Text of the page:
Rajasthan High Court Rules Against Discrimination in Aanganwadi Worker Hiring Based on Marital Status

LI Network

Published on: 09 September 2023 at 11: 53 IST

The Rajasthan High Court has taken a firm stance against the discriminatory practice of denying women public employment opportunities based on their marital status.

The court emphasized that such actions not only violate fundamental rights enshrined in Articles 14 and 16 of the Constitution of India but also infringe upon a woman’s dignity.

The verdict, delivered by Justice Dinesh Mehta, firmly asserted that the state cannot deprive a woman of job opportunities solely because she has not entered into matrimony.

The court declared that the requirement for a woman to be married is not only unconscionable but also unconstitutional and arbitrary.

This significant judgment arose from a writ petition filed by an unmarried woman who challenged Condition No. 2(A)(ii) in the State Government’s 2016 circular, which pertains to the selection and appointment of Aanganwadi Karyakarta, Mini Karyakarta, and Helper positions. The contentious condition limited applications to unmarried women only.

The petitioner argued before the High Court that the 2019 advertisement issued by the state of Rajasthan, inviting only married women candidates to apply for Aanganwadi Karyakarta positions, was discriminatory as it effectively excluded her from the application process due to her unmarried status.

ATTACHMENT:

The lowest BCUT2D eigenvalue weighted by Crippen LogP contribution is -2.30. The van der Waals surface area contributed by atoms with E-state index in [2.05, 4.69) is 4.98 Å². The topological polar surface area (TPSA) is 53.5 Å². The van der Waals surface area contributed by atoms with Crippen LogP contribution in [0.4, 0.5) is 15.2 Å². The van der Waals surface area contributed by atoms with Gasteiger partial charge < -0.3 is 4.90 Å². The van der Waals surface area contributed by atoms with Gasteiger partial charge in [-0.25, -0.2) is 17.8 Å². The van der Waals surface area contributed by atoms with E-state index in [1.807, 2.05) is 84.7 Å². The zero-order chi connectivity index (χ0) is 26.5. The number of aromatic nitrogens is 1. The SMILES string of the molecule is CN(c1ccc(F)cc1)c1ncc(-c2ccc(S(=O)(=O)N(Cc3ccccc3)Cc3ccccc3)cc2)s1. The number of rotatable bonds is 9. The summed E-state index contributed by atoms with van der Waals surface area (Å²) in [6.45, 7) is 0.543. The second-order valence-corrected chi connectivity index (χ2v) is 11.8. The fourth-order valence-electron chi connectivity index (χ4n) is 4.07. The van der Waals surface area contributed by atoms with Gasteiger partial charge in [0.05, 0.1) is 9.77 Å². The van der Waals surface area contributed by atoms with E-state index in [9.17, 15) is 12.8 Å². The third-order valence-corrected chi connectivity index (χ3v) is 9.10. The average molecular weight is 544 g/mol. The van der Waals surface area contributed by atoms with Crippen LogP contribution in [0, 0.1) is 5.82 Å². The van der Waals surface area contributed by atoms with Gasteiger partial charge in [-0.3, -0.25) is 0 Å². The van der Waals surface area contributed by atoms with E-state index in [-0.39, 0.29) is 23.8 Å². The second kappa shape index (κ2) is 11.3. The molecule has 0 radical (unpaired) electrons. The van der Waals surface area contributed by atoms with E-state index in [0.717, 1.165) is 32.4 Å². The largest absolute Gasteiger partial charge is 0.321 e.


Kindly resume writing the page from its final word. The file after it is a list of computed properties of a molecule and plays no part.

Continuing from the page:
In defense of the circular’s condition allowing only married women to apply, the state government’s counsel contended that the rationale behind it was to prevent disruptions in Aanganwadi Centers.

The argument was that if a candidate, after being appointed as an Aanganwadi Worker or Helper, got married and relocated to her marital home in a different area, the center’s operations would be adversely affected.

After hearing arguments from both sides, the Court unequivocally ruled that the discrimination faced by unmarried women due to the offending condition in the government’s circular was unjustifiable.

The Court deemed the condition to be illegal, arbitrary, and in direct contradiction to the principles of equality enshrined in the Indian Constitution.

It highlighted that this form of discrimination, where unmarried women were being singled out against married women, was entirely unforeseen by the Constitution’s framers.

The Court raised pertinent questions for the policymakers of the State, such as the scenario where a candidate marries someone from the same village or vicinity, or the possibility of a woman’s husband residing in her parental home.

It underscored that the mere fact of a candidate being unmarried should not be a reason for disqualification.

Consequently, the Court nullified Condition No. (ii) of para No.2(A) of the 2016 Circular and Condition No.1 of the June 2019 advertisement, which required a woman to be unmarried.

The Court firmly rejected the notion that a woman’s marriage would inevitably lead to her relocation to her matrimonial home, stating that this assumption lacked merit and could not justify or protect the discriminatory condition.

The Court, however, left room for the State to take a commitment from unmarried women candidates or amend the Circular to ensure that if a woman, after being engaged in any Anganwadi Center, relocates to an area outside the Aanganwadi Center’s coverage due to marriage or other reasons, her engagement could be terminated.

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